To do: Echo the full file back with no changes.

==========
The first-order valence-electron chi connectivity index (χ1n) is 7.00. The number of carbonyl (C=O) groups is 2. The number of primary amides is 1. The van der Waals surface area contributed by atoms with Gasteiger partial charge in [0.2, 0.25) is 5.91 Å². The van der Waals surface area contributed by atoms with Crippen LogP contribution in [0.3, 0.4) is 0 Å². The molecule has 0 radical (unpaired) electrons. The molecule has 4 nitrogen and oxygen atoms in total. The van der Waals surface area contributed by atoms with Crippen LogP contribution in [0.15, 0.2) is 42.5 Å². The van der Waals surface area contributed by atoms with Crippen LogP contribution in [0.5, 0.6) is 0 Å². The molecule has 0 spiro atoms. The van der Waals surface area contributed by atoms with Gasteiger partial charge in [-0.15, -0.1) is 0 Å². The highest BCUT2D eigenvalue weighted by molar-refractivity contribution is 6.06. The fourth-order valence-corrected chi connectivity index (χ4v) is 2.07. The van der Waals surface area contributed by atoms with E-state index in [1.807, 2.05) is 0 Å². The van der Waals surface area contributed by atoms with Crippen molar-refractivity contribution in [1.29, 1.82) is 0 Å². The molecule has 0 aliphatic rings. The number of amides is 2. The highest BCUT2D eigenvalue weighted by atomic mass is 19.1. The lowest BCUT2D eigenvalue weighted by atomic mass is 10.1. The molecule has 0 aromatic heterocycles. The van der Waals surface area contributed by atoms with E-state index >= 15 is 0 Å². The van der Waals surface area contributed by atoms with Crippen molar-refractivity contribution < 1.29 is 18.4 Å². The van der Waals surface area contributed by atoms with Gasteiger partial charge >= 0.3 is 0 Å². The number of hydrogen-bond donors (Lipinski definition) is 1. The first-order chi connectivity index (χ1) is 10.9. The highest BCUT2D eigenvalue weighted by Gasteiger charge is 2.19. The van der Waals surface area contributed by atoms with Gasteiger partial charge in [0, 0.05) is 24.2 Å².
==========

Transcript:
The first-order valence-electron chi connectivity index (χ1n) is 7.00. The number of carbonyl (C=O) groups is 2. The number of primary amides is 1. The van der Waals surface area contributed by atoms with Gasteiger partial charge in [0.2, 0.25) is 5.91 Å². The van der Waals surface area contributed by atoms with Crippen LogP contribution in [0.3, 0.4) is 0 Å². The molecule has 0 radical (unpaired) electrons. The molecule has 4 nitrogen and oxygen atoms in total. The van der Waals surface area contributed by atoms with Crippen LogP contribution in [0.15, 0.2) is 42.5 Å². The van der Waals surface area contributed by atoms with Crippen LogP contribution in [0.5, 0.6) is 0 Å². The molecule has 0 spiro atoms. The van der Waals surface area contributed by atoms with Gasteiger partial charge in [-0.15, -0.1) is 0 Å². The highest BCUT2D eigenvalue weighted by molar-refractivity contribution is 6.06. The fourth-order valence-corrected chi connectivity index (χ4v) is 2.07. The van der Waals surface area contributed by atoms with E-state index in [1.807, 2.05) is 0 Å². The van der Waals surface area contributed by atoms with Crippen molar-refractivity contribution in [1.29, 1.82) is 0 Å². The molecule has 0 aliphatic rings. The number of amides is 2. The highest BCUT2D eigenvalue weighted by atomic mass is 19.1. The lowest BCUT2D eigenvalue weighted by atomic mass is 10.1. The molecule has 0 aromatic heterocycles. The van der Waals surface area contributed by atoms with E-state index >= 15 is 0 Å². The van der Waals surface area contributed by atoms with Crippen molar-refractivity contribution < 1.29 is 18.4 Å². The van der Waals surface area contributed by atoms with Gasteiger partial charge >= 0.3 is 0 Å². The number of hydrogen-bond donors (Lipinski definition) is 1. The first-order chi connectivity index (χ1) is 10.9. The highest BCUT2D eigenvalue weighted by Gasteiger charge is 2.19. The van der Waals surface area contributed by atoms with Gasteiger partial charge in [0, 0.05) is 24.2 Å².